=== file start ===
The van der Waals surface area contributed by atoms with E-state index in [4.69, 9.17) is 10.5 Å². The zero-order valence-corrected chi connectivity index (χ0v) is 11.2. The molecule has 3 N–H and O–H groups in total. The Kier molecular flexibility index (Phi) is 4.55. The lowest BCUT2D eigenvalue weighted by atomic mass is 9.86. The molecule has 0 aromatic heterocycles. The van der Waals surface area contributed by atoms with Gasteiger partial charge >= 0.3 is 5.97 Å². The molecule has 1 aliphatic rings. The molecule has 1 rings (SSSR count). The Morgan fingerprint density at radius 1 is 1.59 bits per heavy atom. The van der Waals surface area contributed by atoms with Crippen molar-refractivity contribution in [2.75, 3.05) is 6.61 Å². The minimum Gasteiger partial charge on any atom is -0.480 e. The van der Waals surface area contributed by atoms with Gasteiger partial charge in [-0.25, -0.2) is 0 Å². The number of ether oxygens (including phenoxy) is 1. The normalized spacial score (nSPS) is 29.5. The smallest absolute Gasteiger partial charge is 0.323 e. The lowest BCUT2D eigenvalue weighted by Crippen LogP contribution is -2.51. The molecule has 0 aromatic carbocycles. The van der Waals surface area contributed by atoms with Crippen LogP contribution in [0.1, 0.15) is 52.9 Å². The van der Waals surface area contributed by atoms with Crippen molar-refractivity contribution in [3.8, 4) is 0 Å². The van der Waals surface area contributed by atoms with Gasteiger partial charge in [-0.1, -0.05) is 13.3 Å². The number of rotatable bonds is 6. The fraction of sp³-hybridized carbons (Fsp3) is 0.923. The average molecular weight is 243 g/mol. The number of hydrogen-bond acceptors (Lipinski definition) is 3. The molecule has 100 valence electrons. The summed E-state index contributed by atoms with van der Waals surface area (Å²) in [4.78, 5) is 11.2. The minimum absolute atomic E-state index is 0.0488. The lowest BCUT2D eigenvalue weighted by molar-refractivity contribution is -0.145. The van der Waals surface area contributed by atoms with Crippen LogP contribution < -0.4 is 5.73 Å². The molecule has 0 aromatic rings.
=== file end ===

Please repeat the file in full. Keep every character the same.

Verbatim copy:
The van der Waals surface area contributed by atoms with E-state index in [4.69, 9.17) is 10.5 Å². The zero-order valence-corrected chi connectivity index (χ0v) is 11.2. The molecule has 3 N–H and O–H groups in total. The Kier molecular flexibility index (Phi) is 4.55. The lowest BCUT2D eigenvalue weighted by atomic mass is 9.86. The molecule has 0 aromatic heterocycles. The van der Waals surface area contributed by atoms with Gasteiger partial charge >= 0.3 is 5.97 Å². The molecule has 1 aliphatic rings. The molecule has 1 rings (SSSR count). The Morgan fingerprint density at radius 1 is 1.59 bits per heavy atom. The van der Waals surface area contributed by atoms with Crippen molar-refractivity contribution in [2.75, 3.05) is 6.61 Å². The minimum Gasteiger partial charge on any atom is -0.480 e. The van der Waals surface area contributed by atoms with Gasteiger partial charge in [-0.25, -0.2) is 0 Å². The number of ether oxygens (including phenoxy) is 1. The normalized spacial score (nSPS) is 29.5. The smallest absolute Gasteiger partial charge is 0.323 e. The lowest BCUT2D eigenvalue weighted by Crippen LogP contribution is -2.51. The molecule has 0 aromatic carbocycles. The van der Waals surface area contributed by atoms with Crippen LogP contribution in [0.1, 0.15) is 52.9 Å². The van der Waals surface area contributed by atoms with Crippen molar-refractivity contribution in [3.8, 4) is 0 Å². The van der Waals surface area contributed by atoms with Gasteiger partial charge in [-0.1, -0.05) is 13.3 Å². The number of rotatable bonds is 6. The fraction of sp³-hybridized carbons (Fsp3) is 0.923. The average molecular weight is 243 g/mol. The number of hydrogen-bond acceptors (Lipinski definition) is 3. The molecule has 100 valence electrons. The summed E-state index contributed by atoms with van der Waals surface area (Å²) in [4.78, 5) is 11.2. The minimum absolute atomic E-state index is 0.0488. The lowest BCUT2D eigenvalue weighted by molar-refractivity contribution is -0.145. The van der Waals surface area contributed by atoms with Crippen LogP contribution < -0.4 is 5.73 Å². The molecule has 0 aromatic rings.